On March 13, Widodo said the government was withholding information so as not to “stir panic.” During the first two weeks of March, the government concealed at least half of the daily infections it was aware of, two people with access to the data told Reuters. The two people said they were later restricted from seeing the raw data.

A call in March by Widodo for a massive expansion of rapid diagnostic testing may have undermined the country’s testing regime, according to Alvin Lie, a commissioner in the office of the Indonesian Ombudsman, an official government watchdog.

Scientific studies have shown rapid tests, which test blood samples for antibodies, were found to be far less accurate than the PCR method, which tests swabs from the nose or throat for genetic material. Widodo’s push to use a less reliable test diverted resources away from PCR tests, three lab managers told Reuters.

Lie told Reuters that importers of the rapid tests, including large state-owned enterprises and private companies, made “huge profits” by charging consumers up to 1 million rupiah ($68), even though each test costs only 50,000 rupiah ($3.50).

By mid-April, provincial governments said rapid testing in the provinces in West Java, Bali and Yogyakarta produced hundreds of false negatives and false positives.

But the tests continued to be widely used and it took until July for imports of rapid tests to be halted and for the government to introduce a price cap of 150,000 rupiah ($10). In July, Indonesia also formally advised provincial governments and others not to use rapid testing for diagnostic purposes in their updated guidelines for COVID-19 prevention and control.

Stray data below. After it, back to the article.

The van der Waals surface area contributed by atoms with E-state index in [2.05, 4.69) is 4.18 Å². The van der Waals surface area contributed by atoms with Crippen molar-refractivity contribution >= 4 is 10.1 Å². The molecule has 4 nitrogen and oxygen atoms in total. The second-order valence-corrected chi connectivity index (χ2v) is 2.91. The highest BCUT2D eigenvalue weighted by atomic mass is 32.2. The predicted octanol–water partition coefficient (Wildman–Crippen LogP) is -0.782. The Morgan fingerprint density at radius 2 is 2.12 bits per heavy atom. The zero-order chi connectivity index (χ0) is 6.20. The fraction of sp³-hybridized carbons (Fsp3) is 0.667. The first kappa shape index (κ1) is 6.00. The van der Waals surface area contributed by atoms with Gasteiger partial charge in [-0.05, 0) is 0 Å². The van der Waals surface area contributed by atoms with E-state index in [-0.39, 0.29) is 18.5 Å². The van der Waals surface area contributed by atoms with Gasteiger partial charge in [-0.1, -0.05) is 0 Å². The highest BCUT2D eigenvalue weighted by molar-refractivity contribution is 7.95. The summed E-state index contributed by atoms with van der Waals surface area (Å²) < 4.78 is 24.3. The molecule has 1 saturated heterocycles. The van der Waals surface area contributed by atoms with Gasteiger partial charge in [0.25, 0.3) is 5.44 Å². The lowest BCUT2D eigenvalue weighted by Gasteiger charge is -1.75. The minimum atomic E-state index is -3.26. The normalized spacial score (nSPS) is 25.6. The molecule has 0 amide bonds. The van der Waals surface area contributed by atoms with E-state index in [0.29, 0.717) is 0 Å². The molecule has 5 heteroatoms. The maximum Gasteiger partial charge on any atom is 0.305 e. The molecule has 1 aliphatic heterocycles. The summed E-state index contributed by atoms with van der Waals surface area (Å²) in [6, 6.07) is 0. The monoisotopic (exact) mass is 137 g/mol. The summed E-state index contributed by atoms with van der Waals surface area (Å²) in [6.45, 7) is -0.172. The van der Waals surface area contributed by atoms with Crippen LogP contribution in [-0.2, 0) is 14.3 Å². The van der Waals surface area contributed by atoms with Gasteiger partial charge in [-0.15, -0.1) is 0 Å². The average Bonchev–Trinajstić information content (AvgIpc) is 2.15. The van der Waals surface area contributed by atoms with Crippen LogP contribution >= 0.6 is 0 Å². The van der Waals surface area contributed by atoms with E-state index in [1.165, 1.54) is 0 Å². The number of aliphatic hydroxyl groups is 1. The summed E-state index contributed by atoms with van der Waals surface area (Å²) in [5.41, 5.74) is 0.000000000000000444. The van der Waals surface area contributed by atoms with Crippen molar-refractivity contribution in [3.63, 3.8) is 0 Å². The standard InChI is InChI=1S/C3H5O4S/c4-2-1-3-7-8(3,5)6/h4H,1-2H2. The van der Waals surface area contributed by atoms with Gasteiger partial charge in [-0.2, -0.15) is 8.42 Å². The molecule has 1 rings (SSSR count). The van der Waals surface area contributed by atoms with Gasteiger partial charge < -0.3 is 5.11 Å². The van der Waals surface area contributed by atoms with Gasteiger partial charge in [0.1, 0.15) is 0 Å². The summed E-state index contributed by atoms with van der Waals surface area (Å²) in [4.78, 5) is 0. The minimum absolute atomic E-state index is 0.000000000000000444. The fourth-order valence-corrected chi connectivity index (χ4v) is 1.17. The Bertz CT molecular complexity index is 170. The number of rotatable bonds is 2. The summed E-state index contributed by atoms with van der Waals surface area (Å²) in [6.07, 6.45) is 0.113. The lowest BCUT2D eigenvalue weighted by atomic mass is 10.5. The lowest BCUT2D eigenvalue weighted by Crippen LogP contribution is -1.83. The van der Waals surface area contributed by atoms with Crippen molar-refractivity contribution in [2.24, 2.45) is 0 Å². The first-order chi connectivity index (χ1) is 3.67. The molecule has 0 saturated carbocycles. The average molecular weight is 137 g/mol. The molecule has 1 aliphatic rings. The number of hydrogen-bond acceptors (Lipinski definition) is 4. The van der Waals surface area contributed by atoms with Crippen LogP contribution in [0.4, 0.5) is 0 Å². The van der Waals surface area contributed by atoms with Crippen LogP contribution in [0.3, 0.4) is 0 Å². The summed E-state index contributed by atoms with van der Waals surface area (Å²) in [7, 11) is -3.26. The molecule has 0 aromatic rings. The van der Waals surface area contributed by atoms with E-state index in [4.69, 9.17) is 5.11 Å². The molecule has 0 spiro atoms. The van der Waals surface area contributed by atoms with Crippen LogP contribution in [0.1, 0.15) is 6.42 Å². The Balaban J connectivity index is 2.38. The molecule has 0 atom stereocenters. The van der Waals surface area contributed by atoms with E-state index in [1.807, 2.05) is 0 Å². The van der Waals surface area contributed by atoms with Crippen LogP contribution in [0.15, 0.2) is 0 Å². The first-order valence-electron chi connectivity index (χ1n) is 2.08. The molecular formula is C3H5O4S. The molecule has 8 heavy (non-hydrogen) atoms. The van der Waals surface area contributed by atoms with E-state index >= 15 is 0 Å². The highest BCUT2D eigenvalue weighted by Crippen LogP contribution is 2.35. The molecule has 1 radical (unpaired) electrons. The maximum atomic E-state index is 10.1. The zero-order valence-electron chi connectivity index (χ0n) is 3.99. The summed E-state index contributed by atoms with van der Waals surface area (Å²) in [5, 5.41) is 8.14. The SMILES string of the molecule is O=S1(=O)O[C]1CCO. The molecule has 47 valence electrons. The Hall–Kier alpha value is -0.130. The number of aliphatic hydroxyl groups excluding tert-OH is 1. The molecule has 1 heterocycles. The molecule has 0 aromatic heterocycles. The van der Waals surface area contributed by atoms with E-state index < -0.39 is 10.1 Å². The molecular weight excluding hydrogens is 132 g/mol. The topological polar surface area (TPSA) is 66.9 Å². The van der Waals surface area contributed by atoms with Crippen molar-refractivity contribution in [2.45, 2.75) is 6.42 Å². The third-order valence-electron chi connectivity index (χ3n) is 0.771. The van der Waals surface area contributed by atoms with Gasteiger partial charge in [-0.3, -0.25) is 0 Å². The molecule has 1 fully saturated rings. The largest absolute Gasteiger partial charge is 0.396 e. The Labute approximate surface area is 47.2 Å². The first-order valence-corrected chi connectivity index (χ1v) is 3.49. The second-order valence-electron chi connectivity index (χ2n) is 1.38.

But Lie said there is a huge stockpile and rapid tests are still being broadly deployed, including for screening office workers and travellers to allow them to move freely for 14 days.

“That is like saying for the next 14 days after the rapid test they are free from the virus. That’s pure nonsense. All it indicates, and not very accurately, is they were free from the virus when the sample was taken,” said Lie.

Adisasmito declined to comment on whether the president’s call for rapid testing undermined its overall testing efforts. He did acknowledge the inaccuracies of rapid testing but said it was still useful in some situations where the capacity to use PCR tests is limited, including screening travellers. He did not directly answer questions about companies making large profits from tests.

The central government does not disclose the level of national rapid testing. But data from West Java, Indonesia’s largest province with 50 million people, shows that it has conducted 50% more rapid tests than PCR tests.

Government officials say 269 labs with PCR machines are now operating. However, the labs are increasingly unable to meet demand as infections rise. The number of suspected cases - those with COVID-19 symptoms who have not been tested - has doubled to 79,000 in the past month, according to government data.

Part of the problem is that lab capacity is far from being fully utilised, according to four health officials. One senior health ministry official, Achmad Yurianto, told Reuters Indonesia was able to test 30,000 people per day, more than twice the daily average of 12,650 people tested over the past month.

Five lab managers and consultants contacted by Reuters said the failure to use the country’s testing capacity was due to government mismanagement that had led to shortages of staff and reagents, chemicals needed for the tests.